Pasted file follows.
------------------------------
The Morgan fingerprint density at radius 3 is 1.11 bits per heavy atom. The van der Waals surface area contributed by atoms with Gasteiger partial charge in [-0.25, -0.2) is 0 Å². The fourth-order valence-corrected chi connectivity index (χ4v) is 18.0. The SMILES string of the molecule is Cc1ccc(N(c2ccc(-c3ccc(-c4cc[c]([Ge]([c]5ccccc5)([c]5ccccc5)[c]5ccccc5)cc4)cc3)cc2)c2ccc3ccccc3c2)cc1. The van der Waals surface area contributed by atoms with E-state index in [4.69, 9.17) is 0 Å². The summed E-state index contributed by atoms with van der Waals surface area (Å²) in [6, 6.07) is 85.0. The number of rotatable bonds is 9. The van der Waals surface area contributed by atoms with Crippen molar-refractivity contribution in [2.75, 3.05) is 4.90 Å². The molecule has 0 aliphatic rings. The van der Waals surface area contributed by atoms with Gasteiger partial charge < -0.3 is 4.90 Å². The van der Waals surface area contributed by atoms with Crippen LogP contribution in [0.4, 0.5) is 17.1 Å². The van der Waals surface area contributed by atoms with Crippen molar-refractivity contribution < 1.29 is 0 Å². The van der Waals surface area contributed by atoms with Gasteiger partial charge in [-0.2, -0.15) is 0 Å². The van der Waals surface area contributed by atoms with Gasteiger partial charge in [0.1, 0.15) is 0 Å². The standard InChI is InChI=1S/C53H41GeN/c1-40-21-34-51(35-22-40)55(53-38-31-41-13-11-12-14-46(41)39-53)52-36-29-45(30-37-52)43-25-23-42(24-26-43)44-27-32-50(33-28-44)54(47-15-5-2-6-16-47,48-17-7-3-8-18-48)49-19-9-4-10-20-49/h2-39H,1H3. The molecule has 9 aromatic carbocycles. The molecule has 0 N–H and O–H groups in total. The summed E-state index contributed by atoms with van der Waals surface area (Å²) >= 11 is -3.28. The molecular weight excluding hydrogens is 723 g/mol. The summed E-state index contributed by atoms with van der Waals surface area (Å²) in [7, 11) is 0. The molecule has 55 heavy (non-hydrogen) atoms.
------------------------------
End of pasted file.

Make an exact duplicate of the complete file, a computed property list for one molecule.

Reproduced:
The Morgan fingerprint density at radius 3 is 1.11 bits per heavy atom. The van der Waals surface area contributed by atoms with Gasteiger partial charge in [-0.25, -0.2) is 0 Å². The fourth-order valence-corrected chi connectivity index (χ4v) is 18.0. The SMILES string of the molecule is Cc1ccc(N(c2ccc(-c3ccc(-c4cc[c]([Ge]([c]5ccccc5)([c]5ccccc5)[c]5ccccc5)cc4)cc3)cc2)c2ccc3ccccc3c2)cc1. The van der Waals surface area contributed by atoms with E-state index in [4.69, 9.17) is 0 Å². The summed E-state index contributed by atoms with van der Waals surface area (Å²) in [6, 6.07) is 85.0. The number of rotatable bonds is 9. The van der Waals surface area contributed by atoms with Crippen molar-refractivity contribution in [2.75, 3.05) is 4.90 Å². The molecule has 0 aliphatic rings. The van der Waals surface area contributed by atoms with Gasteiger partial charge < -0.3 is 4.90 Å². The van der Waals surface area contributed by atoms with Crippen LogP contribution in [0.4, 0.5) is 17.1 Å². The van der Waals surface area contributed by atoms with Crippen molar-refractivity contribution < 1.29 is 0 Å². The van der Waals surface area contributed by atoms with Gasteiger partial charge in [-0.2, -0.15) is 0 Å². The van der Waals surface area contributed by atoms with Gasteiger partial charge in [0.1, 0.15) is 0 Å². The standard InChI is InChI=1S/C53H41GeN/c1-40-21-34-51(35-22-40)55(53-38-31-41-13-11-12-14-46(41)39-53)52-36-29-45(30-37-52)43-25-23-42(24-26-43)44-27-32-50(33-28-44)54(47-15-5-2-6-16-47,48-17-7-3-8-18-48)49-19-9-4-10-20-49/h2-39H,1H3. The molecule has 9 aromatic carbocycles. The molecule has 0 N–H and O–H groups in total. The summed E-state index contributed by atoms with van der Waals surface area (Å²) >= 11 is -3.28. The molecular weight excluding hydrogens is 723 g/mol. The summed E-state index contributed by atoms with van der Waals surface area (Å²) in [7, 11) is 0. The molecule has 55 heavy (non-hydrogen) atoms.